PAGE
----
The aim of a good presenter should be to minimise the importance of p2, the supportive media. The most important part of a presentation is the message. That must then be effectively delivered. The supportive media if it is anything more than supportive, distracts from the message and the overall value of the presentation will then be directly affected. Minimise the importance of p2 to maximise the value of the presentation.
The purpose of supportive media is multiple but it must remain only supportive. It cannot be a script, a handout or distraction for either presenter or audience. A p2 that is a script will be read out. This impairs the value of the presentation due to lack of engagement of the audience and their ability to read faster than the speaker can deliver. The desire to produce “the perfect handout” is laudable but this must be within a download, not the supportive media despite the utility of allowing both to be the same. The p2 cannot be distracting due to complexity or even obscurity as this will distract from concentration on the message. The supportive media must only support the message.
A good presenter should be able to present without their supportive media if circumstances dictate. Some presenters even disregard their p2, believing it is purely for the audience. The media should only add to the message by making it more memorable or explaining isolated, complex issues but the point at which the p2 becomes essential to delivery suggests, for the majority of presentations, that the message has not been effectively constructed for the specific audience. Rather than use the p2 to explain complexity, considering improving the structure of the message and minimise the importance of p2.
A great presentation is affected by the supportive media. It should add value in memorability and design but not be such an integral part that neither the speaker can deliver nor the audience understands the message without it. Striving to minimise the importance of p2 will allow the presenter to focus on the key elements of a great presentation; message and delivery.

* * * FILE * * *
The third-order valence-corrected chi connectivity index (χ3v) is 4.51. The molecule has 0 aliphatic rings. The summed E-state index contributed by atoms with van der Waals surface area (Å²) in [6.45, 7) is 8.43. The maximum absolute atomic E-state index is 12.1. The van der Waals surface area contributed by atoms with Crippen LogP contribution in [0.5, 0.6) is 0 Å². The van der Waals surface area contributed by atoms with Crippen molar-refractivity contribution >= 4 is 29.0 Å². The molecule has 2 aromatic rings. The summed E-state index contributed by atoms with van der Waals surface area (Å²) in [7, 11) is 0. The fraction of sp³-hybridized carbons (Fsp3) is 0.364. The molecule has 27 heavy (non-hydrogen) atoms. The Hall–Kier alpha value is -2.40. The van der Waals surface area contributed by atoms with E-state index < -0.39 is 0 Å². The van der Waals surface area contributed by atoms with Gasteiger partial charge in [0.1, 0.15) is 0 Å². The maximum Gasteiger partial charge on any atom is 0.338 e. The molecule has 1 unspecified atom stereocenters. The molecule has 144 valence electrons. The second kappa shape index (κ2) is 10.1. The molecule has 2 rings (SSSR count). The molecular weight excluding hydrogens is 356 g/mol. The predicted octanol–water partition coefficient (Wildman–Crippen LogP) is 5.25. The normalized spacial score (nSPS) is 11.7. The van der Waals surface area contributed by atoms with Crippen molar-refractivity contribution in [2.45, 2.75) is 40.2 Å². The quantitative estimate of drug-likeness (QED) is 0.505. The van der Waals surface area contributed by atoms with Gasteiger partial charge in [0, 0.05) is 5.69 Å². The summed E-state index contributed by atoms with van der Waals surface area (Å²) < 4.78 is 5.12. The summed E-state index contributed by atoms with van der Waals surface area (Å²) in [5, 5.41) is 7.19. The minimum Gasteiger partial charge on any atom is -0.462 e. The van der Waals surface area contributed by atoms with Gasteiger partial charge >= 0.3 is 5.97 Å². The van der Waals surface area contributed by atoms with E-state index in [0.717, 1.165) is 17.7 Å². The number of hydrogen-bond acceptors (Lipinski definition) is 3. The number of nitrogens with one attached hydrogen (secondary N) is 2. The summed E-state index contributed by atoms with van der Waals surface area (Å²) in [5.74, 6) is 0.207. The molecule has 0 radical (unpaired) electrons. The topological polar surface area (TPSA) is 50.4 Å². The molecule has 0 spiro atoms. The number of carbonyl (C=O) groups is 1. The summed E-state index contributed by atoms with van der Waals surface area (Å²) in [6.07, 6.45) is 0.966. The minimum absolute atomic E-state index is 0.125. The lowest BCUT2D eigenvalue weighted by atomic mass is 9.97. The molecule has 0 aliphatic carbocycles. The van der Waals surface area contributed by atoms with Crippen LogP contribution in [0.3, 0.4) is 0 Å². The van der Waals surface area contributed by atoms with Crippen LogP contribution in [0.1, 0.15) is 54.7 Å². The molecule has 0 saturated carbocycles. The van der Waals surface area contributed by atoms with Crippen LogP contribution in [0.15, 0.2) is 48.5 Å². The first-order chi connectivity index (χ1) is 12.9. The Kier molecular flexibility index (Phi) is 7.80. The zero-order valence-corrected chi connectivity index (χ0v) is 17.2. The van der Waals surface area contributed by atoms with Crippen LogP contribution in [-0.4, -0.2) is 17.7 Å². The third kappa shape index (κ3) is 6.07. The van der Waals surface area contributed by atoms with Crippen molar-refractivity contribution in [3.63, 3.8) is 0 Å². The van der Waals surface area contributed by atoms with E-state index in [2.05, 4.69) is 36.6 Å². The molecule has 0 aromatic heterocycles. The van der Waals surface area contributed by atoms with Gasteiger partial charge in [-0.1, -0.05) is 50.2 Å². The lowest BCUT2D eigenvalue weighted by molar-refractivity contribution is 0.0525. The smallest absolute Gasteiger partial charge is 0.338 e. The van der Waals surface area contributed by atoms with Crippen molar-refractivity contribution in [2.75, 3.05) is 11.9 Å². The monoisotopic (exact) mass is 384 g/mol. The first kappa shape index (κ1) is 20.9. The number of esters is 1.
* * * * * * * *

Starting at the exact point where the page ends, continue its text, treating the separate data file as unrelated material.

I agree with the spirit of this post but I’d rephrase the premise “Minimise the importance of p2 to maximise the value of the presentation”. Given 65% of people are visual learners and people retain content from pictures significantly better than they do verbal descriptions, I’d propose presenters should maximize the value from p2 to maximize the value of the presentation – using many of the highly-visual and complementary principles you outline. In a conference setting, visuals play an enhanced role since audience sizes are larger and most people won’t be as intimately experiencing the presenter’s delivery the way they would in a small group setting. And if we can keep pushing people to stop thinking of their presentation slides as the same resource as their handouts, the world will be a much better place!
Thank you for your comment. Learning styles were debunked over 30 years ago but yes, visuals have a big input. Let’s keep pushing people to make their presentation more than simply an handout.